Myanmar coup: Military hardens online censorship campaign
27 February 2021 | 3:19 pm
For the third time in two weeks, Myanmar's junta has shut off the internet to restrict the flow of information for protesters. A new cybersecurity law would permit officials to arrest the military's online critics.
Touring areas of the Kyiv region where Russian forces suffered a defeat, DW correspondent Mathias Bölinger saw not only signs of the clashes between the two armed forces but also between two different military doctrines.
More than 300,000 Ukrainians have arrived in Germany, many with no protection against COVID-19. Germany's local and regional authorities are trying to get in touch with these people to persuade them that vaccination will boost their chances.
Russia's ranking on the World Press Freedom Index has fallen again over the Kremlin's wartime censorship of the Ukraine conflict. From Myanmar to Mexico, journalists continue to risk their lives to deliver the news.
Are you being spied on? Has your been computer hacked? How would you even know with such sophisticated tools as those of the Pegasus project? But there are some incredibly simple ways to protect yourself and your data from harm. In our latest episode of GMF compact, we revisit those basics -- and then let's just all consequently act accordingly, please. Now.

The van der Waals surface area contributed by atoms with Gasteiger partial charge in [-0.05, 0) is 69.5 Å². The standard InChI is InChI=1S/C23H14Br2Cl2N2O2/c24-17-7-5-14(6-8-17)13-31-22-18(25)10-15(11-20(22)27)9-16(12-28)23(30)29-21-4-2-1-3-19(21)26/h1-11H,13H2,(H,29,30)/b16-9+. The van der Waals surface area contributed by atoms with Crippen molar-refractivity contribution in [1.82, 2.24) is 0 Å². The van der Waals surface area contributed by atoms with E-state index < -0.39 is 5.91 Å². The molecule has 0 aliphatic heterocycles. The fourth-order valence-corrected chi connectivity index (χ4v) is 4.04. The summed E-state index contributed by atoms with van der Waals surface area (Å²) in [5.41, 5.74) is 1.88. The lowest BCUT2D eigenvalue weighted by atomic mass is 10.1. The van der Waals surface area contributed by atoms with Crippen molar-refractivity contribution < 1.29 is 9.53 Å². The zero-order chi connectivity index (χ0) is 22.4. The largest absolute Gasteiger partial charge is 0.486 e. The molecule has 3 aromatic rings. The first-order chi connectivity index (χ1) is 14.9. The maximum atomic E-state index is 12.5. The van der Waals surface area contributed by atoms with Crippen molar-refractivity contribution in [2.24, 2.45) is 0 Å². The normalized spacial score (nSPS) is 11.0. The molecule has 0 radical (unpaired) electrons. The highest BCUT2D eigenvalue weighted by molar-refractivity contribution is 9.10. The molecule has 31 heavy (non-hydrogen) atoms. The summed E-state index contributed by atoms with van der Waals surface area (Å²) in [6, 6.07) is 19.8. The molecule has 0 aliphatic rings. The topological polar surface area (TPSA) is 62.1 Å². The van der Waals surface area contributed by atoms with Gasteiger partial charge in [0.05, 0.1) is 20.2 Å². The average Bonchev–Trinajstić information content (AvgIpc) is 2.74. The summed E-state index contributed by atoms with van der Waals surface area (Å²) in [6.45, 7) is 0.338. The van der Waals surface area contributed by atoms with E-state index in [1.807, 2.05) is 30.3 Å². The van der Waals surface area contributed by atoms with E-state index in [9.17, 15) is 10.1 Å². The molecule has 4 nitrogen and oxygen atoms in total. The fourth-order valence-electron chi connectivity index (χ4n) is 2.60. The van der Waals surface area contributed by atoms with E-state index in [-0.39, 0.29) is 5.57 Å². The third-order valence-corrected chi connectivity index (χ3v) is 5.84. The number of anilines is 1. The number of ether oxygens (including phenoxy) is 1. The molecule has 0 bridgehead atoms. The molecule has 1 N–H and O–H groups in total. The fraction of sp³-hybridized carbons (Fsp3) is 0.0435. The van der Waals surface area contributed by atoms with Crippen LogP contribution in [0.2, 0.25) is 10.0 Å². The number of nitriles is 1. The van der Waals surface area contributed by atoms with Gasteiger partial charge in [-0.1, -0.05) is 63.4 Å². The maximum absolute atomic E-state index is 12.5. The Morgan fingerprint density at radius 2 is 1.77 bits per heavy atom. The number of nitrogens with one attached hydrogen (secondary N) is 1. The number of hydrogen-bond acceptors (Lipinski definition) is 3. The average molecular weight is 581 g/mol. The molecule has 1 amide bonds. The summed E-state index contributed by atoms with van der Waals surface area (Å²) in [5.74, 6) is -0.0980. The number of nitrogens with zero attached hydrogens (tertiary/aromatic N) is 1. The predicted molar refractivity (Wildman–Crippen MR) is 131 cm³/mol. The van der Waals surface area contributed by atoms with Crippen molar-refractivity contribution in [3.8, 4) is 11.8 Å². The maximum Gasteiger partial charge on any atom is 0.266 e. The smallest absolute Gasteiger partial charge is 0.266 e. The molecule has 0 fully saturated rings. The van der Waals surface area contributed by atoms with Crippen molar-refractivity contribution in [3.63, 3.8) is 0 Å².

In a decision that was long time coming, Malian ruling junta pulled the plug on a number of military accords with France. French soldiers and European partners are on track to leave Mali by the end of summer.
Germany is set to draw down its EU deployment in Mali and increase its UN deployment. France is withdrawing from Mali amid friction with the military junta there.
The proposals would make it obligatory for companies operating in the EU to try to detect and report such cases, replacing a voluntary system that Brussels considers insufficient. Critics have raised privacy concerns.
Since North Korea reported its first official coronavirus case last week, the WHO has warned it might spread rapidly in the unvaccinated country. Ruler Kim Jong Un wants the military to turn the tide.
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Germany's Humboldt Research Fellowships are very popular with visiting Chinese scientists. Back in China, some of them go on to do research for the military, a DW investigation finds.
Following several interviews pleading for help from the West, photos of the wife of an Azov regiment fighter in Ukraine's Mariupol are linking her to neo-Nazi ideology, but a reverse image search gives different results. We tell you more in this edition of Truth or Fake with Vedika Bahl.
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